We are easing ever closer to pre-pandemic activities; group running is back, live events are back albeit with some restrictions still being required: we have the freedom re-join our running family, meet up, train together, run socially, race together.
In June I participated in my last virtual event, the Virtual West Highland Way Race. Having done it in 2020 it was a no ‘brainer’ to continue to support the event and it’s community, to support each other running however and whenever we could to complete the 95 mile distance in 9.5 days. I said it last year and I will say it again: the inclusiveness of the virtual event is incredible. People who might never contemplate the live event were able to sign up and get a taste for it and perhaps the inspiration and motivation to one day enter the live event. The other thing is even over 9.5 days it is a huge challenge especially fitting it around daily work commitments. Running twice sometimes three times a day is hard and in many respects harder than a longer single effort.
Returning to inclusiveness. As I signed up Alasdair (non-running, not very fit, long suffering husband and support crew) asked what the rules were and who could sign-up. Long story short he entered with a plan to walk it. It would be the furthest he had walked and the furthest he had walked daily. In fact he had never previously walked long distance on a daily basis. I saw a strength and pig-headed determination that I had never seen before. He consistently walked more than his planned distances and finished 24 hours ahead of the cut-off.
For the first, and probably the last time, we participated in an event together, shared our experiences and supported each other. In fact Alasdair inspired me to stick with it and keep going after a severe stomach bug wiped me out for two days. I could not drop out when he was showing such determination.
The value of virtual events during the lockdowns was significant. They inspired people to try things out, consider things they may not have thought about or thought themselves capable of. They brought new members into the running family.They also provided experienced runners with motivation and structure and goals to work to and achieve.
Shortly after VWHW I was invited to join a group of runners for my first social group run since I met a few friends last summer between the lockdowns. They are small group called The FIT Group who meet weekly, running to improve mental well-being and are a mix of ability and age. The session can be a socila run, a speed or interval session. You decide in the night which you want to do. I did a short talk and Q&A before joining their social run. As content as I am running solo most of the time it felt good to join a group and have that social contact with like-minded people who share a passion for running. It felt like the first baby steps back to some form of normality.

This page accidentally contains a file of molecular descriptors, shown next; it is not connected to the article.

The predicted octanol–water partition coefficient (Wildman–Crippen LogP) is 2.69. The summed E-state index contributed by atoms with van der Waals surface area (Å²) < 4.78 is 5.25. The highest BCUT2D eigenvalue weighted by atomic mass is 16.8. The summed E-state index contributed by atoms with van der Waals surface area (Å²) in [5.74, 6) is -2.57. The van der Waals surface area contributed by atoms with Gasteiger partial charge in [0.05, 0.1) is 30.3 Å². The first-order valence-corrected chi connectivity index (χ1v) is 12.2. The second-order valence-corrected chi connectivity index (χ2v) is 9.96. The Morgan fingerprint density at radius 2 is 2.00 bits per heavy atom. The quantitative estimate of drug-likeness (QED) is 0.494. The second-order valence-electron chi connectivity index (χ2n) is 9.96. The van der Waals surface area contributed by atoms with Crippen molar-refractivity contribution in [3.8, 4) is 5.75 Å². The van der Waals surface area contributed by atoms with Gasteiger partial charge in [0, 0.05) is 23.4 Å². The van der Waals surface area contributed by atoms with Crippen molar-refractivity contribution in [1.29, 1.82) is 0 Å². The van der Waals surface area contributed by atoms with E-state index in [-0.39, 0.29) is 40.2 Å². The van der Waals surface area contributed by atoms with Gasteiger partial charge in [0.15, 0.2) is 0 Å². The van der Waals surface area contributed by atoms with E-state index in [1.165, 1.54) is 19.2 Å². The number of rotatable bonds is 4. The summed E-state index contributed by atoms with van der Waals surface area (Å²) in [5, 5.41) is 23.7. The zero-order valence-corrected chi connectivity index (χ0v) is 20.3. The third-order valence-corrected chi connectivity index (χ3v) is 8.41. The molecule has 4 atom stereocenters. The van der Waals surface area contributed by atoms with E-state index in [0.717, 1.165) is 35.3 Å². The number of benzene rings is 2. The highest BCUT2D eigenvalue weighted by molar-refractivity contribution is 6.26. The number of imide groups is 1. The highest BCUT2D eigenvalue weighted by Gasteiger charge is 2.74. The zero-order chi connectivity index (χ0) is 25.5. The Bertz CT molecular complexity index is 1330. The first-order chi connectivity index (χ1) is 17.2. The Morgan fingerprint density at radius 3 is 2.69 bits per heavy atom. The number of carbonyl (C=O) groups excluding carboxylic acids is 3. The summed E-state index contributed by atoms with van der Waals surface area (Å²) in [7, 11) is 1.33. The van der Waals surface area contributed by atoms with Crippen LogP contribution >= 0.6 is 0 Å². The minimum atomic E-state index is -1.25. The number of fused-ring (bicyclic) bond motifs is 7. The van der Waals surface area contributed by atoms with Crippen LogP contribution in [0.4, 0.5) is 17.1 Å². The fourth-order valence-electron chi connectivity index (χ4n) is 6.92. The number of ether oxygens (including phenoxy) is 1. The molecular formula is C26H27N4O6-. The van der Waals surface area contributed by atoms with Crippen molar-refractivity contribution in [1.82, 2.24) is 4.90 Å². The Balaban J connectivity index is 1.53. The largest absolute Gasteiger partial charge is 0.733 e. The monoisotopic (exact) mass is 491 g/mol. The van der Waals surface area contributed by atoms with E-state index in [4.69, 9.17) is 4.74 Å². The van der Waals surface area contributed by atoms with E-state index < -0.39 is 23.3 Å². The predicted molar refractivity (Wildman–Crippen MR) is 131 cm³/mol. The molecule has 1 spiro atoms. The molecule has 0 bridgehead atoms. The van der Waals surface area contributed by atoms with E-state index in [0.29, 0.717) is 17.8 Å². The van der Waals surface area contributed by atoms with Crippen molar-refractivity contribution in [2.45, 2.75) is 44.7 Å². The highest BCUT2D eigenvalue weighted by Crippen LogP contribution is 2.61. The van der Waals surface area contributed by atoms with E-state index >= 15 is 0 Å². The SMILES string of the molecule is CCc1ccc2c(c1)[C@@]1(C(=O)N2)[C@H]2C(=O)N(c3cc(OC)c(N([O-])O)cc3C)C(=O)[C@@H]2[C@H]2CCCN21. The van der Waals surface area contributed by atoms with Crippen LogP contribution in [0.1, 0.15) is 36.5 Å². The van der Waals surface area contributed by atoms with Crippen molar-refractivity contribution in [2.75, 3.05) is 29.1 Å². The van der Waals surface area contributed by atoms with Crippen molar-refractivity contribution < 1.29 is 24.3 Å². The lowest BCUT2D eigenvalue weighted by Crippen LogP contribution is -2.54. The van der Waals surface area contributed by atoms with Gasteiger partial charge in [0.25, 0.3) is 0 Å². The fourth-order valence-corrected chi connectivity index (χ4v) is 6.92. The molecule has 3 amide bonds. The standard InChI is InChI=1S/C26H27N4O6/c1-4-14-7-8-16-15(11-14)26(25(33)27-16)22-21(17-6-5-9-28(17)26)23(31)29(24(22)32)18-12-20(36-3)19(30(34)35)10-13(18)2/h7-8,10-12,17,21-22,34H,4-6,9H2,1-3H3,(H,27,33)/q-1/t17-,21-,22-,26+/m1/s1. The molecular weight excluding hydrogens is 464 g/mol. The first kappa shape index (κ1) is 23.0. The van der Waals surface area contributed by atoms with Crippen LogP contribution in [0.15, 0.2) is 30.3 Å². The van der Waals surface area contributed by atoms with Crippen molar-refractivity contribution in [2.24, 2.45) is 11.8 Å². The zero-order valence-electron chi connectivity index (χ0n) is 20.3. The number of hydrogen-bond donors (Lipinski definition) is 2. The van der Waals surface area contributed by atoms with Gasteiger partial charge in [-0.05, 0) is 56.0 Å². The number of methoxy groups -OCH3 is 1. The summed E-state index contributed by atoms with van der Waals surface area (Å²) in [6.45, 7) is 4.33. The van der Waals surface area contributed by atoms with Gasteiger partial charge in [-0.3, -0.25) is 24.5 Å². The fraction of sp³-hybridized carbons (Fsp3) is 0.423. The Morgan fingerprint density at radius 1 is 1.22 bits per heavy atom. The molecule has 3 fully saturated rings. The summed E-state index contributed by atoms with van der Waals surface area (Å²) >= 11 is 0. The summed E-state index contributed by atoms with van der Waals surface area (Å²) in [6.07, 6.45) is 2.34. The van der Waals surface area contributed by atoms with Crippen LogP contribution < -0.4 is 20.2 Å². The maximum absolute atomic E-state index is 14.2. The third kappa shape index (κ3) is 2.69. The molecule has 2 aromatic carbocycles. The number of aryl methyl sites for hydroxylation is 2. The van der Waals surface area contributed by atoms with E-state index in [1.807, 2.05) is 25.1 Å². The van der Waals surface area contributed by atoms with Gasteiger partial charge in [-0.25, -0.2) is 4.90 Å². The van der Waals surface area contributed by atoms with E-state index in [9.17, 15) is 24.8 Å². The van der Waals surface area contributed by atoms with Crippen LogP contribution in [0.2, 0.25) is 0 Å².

Next steps for me on the road back to normality has to be a live event. I noticed recently that as entries have opened up for events there has been some discussion about numbers. Events have not sold out within minutes of entry opening as they often did pre-pandemic. I can understand this: there will be doubts about fitness, maybe the miles aren’t on the legs, maybe the race head is not there. I think that many of us won’t have the confidence or desire to jump straight back in at our pre-pandemic level and we may want or need to build up to get back to that place.
I am entered into a local 50k at the start of September. I wanted the goal and the focus to build on my base fitness and increase my miles back up to ultra. It’s a safe option in terms of distance, terrain and locality. I would be lying though if I were to say that I don’t have doubts. It took a while to recover from the VWHWR and I have had to contend with an iron and magnesium deficiency that have affected my energy levels and training. I am behind with my long runs, the miles have not built up as planned.
What do I do? The demon in my head is saying don’t do it. The angel is saying stick with it, build as best you can, give it a go, you don’t have to finish and it doesn’t matter how slow you are. It’s about taking that first step back. If you don’t take that first step now, when will you.
I know that I have to, and I know that I should do a few events before tackling the last Global Odyssey continent, but I realise that I am, basically, scared. The confidence is not there. The hunger is not there right now and that is the worrying thing. Somehow, somewhere I need to find that appetite and the only way to do that I think is to pull on the big girl pants and get myself back out in the field. Put myself at the back of the start, don’t let the fast, hungry lanky lads at the pointy end freak me out and just run my own race which I will either complete or I won’t. The success criteria for this should be; you had a go.
Group photos courtesy of Anne-Frances at the FIT Group